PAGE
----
Between Euphoria and Realpolitik: Turkish Policy toward Central Asia and the Caucasus 1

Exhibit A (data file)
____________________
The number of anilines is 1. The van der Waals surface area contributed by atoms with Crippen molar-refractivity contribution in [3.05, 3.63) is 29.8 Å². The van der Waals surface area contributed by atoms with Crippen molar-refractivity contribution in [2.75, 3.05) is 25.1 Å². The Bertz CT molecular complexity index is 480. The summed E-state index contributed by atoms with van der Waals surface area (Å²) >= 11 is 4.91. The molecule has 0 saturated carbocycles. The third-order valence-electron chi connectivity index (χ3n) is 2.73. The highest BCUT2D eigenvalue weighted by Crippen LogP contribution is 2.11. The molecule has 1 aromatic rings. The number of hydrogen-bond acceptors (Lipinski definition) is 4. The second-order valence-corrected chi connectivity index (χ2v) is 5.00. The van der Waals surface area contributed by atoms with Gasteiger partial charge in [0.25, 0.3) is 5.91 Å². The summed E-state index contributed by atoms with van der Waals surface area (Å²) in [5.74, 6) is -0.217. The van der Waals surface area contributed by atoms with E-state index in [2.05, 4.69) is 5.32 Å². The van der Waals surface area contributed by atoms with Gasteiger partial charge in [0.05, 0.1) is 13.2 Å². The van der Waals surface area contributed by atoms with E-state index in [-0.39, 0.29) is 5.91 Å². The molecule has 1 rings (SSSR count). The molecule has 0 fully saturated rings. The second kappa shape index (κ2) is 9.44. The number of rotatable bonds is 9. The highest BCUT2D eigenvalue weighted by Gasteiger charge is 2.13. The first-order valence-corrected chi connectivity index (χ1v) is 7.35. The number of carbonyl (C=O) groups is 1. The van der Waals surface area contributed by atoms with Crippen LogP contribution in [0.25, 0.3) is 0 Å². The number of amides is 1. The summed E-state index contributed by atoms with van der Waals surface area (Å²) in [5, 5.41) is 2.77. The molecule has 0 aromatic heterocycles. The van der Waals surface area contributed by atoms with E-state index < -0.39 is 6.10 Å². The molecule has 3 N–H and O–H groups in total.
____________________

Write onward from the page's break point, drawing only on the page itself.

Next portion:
This chapter looks at Turkey in its new environment, while concentrating on the Central Asia and the Caucasus. Having based its post-war foreign and security policies on the strategic importance it played for the West, due to its location vis-a-vis the Soviet Union, Turkey hardly welcomed the end of the Cold War. Turkey’s moves in the region to forge closer relations have prompted its rivals to question whether Turkey is aiming for regional hegemony and/or a revival of the historical pan-Ottomanist and pan-Turkist unions. One of the peculiar features of the Caspian oil situation is that the regional countries most interested in the exploration and transportation of oil and natural gas are landlocked and have to rely on the goodwill and co-operation of their neighbors to be able to export their petroleum. Environmental questions surrounding the Bosphorus in particular and the Black Sea in general have also begun to weigh heavily in the choice of export routes for Caspian oil.